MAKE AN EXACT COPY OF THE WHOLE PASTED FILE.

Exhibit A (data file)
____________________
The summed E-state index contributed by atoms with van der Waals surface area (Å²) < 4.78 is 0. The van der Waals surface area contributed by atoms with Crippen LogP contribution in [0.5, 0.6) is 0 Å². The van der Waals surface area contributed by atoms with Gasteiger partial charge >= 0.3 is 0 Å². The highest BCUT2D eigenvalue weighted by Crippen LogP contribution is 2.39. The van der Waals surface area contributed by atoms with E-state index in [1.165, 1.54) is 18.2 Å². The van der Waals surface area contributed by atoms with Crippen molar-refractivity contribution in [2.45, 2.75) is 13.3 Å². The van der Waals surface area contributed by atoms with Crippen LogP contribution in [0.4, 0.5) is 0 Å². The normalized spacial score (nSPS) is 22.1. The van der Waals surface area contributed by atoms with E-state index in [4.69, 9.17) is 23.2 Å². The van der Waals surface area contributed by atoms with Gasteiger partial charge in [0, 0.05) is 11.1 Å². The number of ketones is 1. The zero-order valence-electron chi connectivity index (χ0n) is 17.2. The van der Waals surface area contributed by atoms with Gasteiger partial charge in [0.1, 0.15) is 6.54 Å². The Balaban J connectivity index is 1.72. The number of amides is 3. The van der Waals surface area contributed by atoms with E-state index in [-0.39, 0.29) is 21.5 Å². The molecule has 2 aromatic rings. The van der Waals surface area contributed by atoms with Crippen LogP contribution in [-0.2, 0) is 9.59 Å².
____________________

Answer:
The summed E-state index contributed by atoms with van der Waals surface area (Å²) < 4.78 is 0. The van der Waals surface area contributed by atoms with Crippen LogP contribution in [0.5, 0.6) is 0 Å². The van der Waals surface area contributed by atoms with Gasteiger partial charge >= 0.3 is 0 Å². The highest BCUT2D eigenvalue weighted by Crippen LogP contribution is 2.39. The van der Waals surface area contributed by atoms with E-state index in [1.165, 1.54) is 18.2 Å². The van der Waals surface area contributed by atoms with Crippen molar-refractivity contribution in [2.45, 2.75) is 13.3 Å². The van der Waals surface area contributed by atoms with Crippen LogP contribution in [0.4, 0.5) is 0 Å². The normalized spacial score (nSPS) is 22.1. The van der Waals surface area contributed by atoms with E-state index in [4.69, 9.17) is 23.2 Å². The van der Waals surface area contributed by atoms with Gasteiger partial charge in [0, 0.05) is 11.1 Å². The number of ketones is 1. The zero-order valence-electron chi connectivity index (χ0n) is 17.2. The van der Waals surface area contributed by atoms with Gasteiger partial charge in [0.1, 0.15) is 6.54 Å². The Balaban J connectivity index is 1.72. The number of amides is 3. The van der Waals surface area contributed by atoms with E-state index in [-0.39, 0.29) is 21.5 Å². The molecule has 2 aromatic rings. The van der Waals surface area contributed by atoms with Crippen LogP contribution in [-0.2, 0) is 9.59 Å².